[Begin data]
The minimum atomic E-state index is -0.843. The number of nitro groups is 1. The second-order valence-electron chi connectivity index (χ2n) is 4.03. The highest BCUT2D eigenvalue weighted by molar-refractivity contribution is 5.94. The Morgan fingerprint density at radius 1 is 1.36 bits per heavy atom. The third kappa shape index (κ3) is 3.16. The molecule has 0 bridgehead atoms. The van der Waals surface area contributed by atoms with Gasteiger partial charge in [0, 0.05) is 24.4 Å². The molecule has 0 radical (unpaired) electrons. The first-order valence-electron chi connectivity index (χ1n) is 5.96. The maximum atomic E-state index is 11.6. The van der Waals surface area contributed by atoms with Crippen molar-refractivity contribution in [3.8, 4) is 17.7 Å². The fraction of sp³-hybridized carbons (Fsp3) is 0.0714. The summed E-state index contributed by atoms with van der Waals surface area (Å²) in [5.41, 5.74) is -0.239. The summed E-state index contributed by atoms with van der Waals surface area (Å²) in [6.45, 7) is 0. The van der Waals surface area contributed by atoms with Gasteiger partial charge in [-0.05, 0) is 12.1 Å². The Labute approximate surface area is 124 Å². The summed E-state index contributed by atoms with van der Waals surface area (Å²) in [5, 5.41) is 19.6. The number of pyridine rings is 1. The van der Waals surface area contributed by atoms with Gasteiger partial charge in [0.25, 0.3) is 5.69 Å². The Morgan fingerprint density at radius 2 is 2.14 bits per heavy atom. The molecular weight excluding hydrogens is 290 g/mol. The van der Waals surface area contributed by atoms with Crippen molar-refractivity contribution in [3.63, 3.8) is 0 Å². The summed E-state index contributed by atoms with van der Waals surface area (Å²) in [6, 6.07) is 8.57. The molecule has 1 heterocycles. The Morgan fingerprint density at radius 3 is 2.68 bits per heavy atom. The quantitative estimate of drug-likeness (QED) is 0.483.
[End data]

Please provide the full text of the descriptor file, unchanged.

The minimum atomic E-state index is -0.843. The number of nitro groups is 1. The second-order valence-electron chi connectivity index (χ2n) is 4.03. The highest BCUT2D eigenvalue weighted by molar-refractivity contribution is 5.94. The Morgan fingerprint density at radius 1 is 1.36 bits per heavy atom. The third kappa shape index (κ3) is 3.16. The molecule has 0 bridgehead atoms. The van der Waals surface area contributed by atoms with Gasteiger partial charge in [0, 0.05) is 24.4 Å². The molecule has 0 radical (unpaired) electrons. The first-order valence-electron chi connectivity index (χ1n) is 5.96. The maximum atomic E-state index is 11.6. The van der Waals surface area contributed by atoms with Crippen molar-refractivity contribution in [3.8, 4) is 17.7 Å². The fraction of sp³-hybridized carbons (Fsp3) is 0.0714. The summed E-state index contributed by atoms with van der Waals surface area (Å²) in [5.41, 5.74) is -0.239. The summed E-state index contributed by atoms with van der Waals surface area (Å²) in [6.45, 7) is 0. The van der Waals surface area contributed by atoms with Gasteiger partial charge in [-0.05, 0) is 12.1 Å². The Labute approximate surface area is 124 Å². The summed E-state index contributed by atoms with van der Waals surface area (Å²) in [5, 5.41) is 19.6. The number of pyridine rings is 1. The van der Waals surface area contributed by atoms with Gasteiger partial charge in [0.25, 0.3) is 5.69 Å². The Morgan fingerprint density at radius 2 is 2.14 bits per heavy atom. The molecular weight excluding hydrogens is 290 g/mol. The van der Waals surface area contributed by atoms with Crippen molar-refractivity contribution in [3.63, 3.8) is 0 Å². The summed E-state index contributed by atoms with van der Waals surface area (Å²) in [6, 6.07) is 8.57. The molecule has 1 heterocycles. The Morgan fingerprint density at radius 3 is 2.68 bits per heavy atom. The quantitative estimate of drug-likeness (QED) is 0.483.